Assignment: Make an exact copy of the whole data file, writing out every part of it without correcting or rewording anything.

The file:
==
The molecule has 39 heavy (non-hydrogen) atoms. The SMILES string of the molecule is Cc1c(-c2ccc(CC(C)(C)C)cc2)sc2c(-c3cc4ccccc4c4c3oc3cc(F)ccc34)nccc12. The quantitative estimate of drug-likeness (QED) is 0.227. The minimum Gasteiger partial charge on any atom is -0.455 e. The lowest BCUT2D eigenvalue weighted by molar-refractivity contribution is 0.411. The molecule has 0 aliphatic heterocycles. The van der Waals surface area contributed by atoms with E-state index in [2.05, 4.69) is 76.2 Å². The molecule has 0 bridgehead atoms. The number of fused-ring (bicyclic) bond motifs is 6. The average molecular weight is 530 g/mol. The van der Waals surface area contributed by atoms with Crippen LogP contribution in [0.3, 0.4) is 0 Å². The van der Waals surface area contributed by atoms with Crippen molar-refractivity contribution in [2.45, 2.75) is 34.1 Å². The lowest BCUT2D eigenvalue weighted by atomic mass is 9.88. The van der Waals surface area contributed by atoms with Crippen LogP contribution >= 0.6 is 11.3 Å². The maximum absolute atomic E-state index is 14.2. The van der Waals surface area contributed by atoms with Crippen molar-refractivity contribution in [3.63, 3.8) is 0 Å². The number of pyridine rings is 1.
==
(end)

The molecule has 39 heavy (non-hydrogen) atoms. The SMILES string of the molecule is Cc1c(-c2ccc(CC(C)(C)C)cc2)sc2c(-c3cc4ccccc4c4c3oc3cc(F)ccc34)nccc12. The quantitative estimate of drug-likeness (QED) is 0.227. The minimum Gasteiger partial charge on any atom is -0.455 e. The lowest BCUT2D eigenvalue weighted by molar-refractivity contribution is 0.411. The molecule has 0 aliphatic heterocycles. The van der Waals surface area contributed by atoms with E-state index in [2.05, 4.69) is 76.2 Å². The molecule has 0 bridgehead atoms. The number of fused-ring (bicyclic) bond motifs is 6. The average molecular weight is 530 g/mol. The van der Waals surface area contributed by atoms with Crippen LogP contribution in [0.3, 0.4) is 0 Å². The van der Waals surface area contributed by atoms with Crippen molar-refractivity contribution in [2.45, 2.75) is 34.1 Å². The lowest BCUT2D eigenvalue weighted by atomic mass is 9.88. The van der Waals surface area contributed by atoms with Crippen LogP contribution >= 0.6 is 11.3 Å². The maximum absolute atomic E-state index is 14.2. The van der Waals surface area contributed by atoms with Crippen molar-refractivity contribution in [3.63, 3.8) is 0 Å². The number of pyridine rings is 1.